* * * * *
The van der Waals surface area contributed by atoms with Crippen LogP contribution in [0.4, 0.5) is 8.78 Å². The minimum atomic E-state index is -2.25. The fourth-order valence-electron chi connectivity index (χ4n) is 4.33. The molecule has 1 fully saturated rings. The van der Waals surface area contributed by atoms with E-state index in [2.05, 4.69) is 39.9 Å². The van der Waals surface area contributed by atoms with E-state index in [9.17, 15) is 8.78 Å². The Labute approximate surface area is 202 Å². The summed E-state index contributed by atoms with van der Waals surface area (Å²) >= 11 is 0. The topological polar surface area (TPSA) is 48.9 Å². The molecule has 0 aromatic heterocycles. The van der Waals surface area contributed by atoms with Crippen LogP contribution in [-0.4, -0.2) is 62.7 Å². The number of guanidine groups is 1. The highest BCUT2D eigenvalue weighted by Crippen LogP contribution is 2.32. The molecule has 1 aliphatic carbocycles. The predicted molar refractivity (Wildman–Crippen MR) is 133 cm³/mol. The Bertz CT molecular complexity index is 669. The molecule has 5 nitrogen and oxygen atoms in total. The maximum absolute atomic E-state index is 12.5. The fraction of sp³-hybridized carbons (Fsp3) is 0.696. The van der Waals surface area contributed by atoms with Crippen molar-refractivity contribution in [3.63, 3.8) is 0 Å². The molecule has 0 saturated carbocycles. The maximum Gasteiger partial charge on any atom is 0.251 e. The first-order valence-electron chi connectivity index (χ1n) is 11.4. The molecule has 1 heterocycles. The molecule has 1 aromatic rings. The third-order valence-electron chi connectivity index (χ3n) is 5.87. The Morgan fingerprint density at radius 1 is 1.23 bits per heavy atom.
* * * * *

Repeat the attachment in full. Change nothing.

The van der Waals surface area contributed by atoms with Crippen LogP contribution in [0.4, 0.5) is 8.78 Å². The minimum atomic E-state index is -2.25. The fourth-order valence-electron chi connectivity index (χ4n) is 4.33. The molecule has 1 fully saturated rings. The van der Waals surface area contributed by atoms with E-state index in [2.05, 4.69) is 39.9 Å². The van der Waals surface area contributed by atoms with E-state index in [9.17, 15) is 8.78 Å². The Labute approximate surface area is 202 Å². The summed E-state index contributed by atoms with van der Waals surface area (Å²) >= 11 is 0. The topological polar surface area (TPSA) is 48.9 Å². The molecule has 0 aromatic heterocycles. The van der Waals surface area contributed by atoms with Crippen LogP contribution in [-0.4, -0.2) is 62.7 Å². The number of guanidine groups is 1. The highest BCUT2D eigenvalue weighted by Crippen LogP contribution is 2.32. The molecule has 1 aliphatic carbocycles. The predicted molar refractivity (Wildman–Crippen MR) is 133 cm³/mol. The Bertz CT molecular complexity index is 669. The molecule has 5 nitrogen and oxygen atoms in total. The maximum absolute atomic E-state index is 12.5. The fraction of sp³-hybridized carbons (Fsp3) is 0.696. The van der Waals surface area contributed by atoms with Crippen molar-refractivity contribution in [3.63, 3.8) is 0 Å². The molecule has 0 saturated carbocycles. The maximum Gasteiger partial charge on any atom is 0.251 e. The first-order valence-electron chi connectivity index (χ1n) is 11.4. The molecule has 1 heterocycles. The molecule has 1 aromatic rings. The third-order valence-electron chi connectivity index (χ3n) is 5.87. The Morgan fingerprint density at radius 1 is 1.23 bits per heavy atom.